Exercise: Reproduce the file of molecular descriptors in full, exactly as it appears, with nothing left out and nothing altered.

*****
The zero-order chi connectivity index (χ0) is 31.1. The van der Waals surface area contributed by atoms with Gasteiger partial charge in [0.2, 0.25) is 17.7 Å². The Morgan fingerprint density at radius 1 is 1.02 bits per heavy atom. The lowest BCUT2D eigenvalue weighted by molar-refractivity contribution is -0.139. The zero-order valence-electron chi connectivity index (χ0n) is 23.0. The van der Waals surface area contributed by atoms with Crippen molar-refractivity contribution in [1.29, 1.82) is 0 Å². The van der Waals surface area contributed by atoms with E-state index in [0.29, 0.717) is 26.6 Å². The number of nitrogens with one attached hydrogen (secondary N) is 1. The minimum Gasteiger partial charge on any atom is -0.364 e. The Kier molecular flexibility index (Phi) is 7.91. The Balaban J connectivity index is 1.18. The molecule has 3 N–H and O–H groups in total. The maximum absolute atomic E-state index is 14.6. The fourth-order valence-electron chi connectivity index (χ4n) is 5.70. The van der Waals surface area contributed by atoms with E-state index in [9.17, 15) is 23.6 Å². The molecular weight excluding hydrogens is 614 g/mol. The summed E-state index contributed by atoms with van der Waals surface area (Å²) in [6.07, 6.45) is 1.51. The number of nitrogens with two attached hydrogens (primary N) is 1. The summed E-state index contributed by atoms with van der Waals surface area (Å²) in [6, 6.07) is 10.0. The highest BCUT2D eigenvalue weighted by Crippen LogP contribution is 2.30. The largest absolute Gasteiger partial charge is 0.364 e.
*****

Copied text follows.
The zero-order chi connectivity index (χ0) is 31.1. The van der Waals surface area contributed by atoms with Gasteiger partial charge in [0.2, 0.25) is 17.7 Å². The Morgan fingerprint density at radius 1 is 1.02 bits per heavy atom. The lowest BCUT2D eigenvalue weighted by molar-refractivity contribution is -0.139. The zero-order valence-electron chi connectivity index (χ0n) is 23.0. The van der Waals surface area contributed by atoms with Crippen molar-refractivity contribution in [1.29, 1.82) is 0 Å². The van der Waals surface area contributed by atoms with E-state index in [0.29, 0.717) is 26.6 Å². The number of nitrogens with one attached hydrogen (secondary N) is 1. The minimum Gasteiger partial charge on any atom is -0.364 e. The Kier molecular flexibility index (Phi) is 7.91. The Balaban J connectivity index is 1.18. The molecule has 3 N–H and O–H groups in total. The maximum absolute atomic E-state index is 14.6. The fourth-order valence-electron chi connectivity index (χ4n) is 5.70. The van der Waals surface area contributed by atoms with E-state index in [9.17, 15) is 23.6 Å². The molecular weight excluding hydrogens is 614 g/mol. The summed E-state index contributed by atoms with van der Waals surface area (Å²) in [6.07, 6.45) is 1.51. The number of nitrogens with two attached hydrogens (primary N) is 1. The summed E-state index contributed by atoms with van der Waals surface area (Å²) in [6, 6.07) is 10.0. The highest BCUT2D eigenvalue weighted by Crippen LogP contribution is 2.30. The largest absolute Gasteiger partial charge is 0.364 e.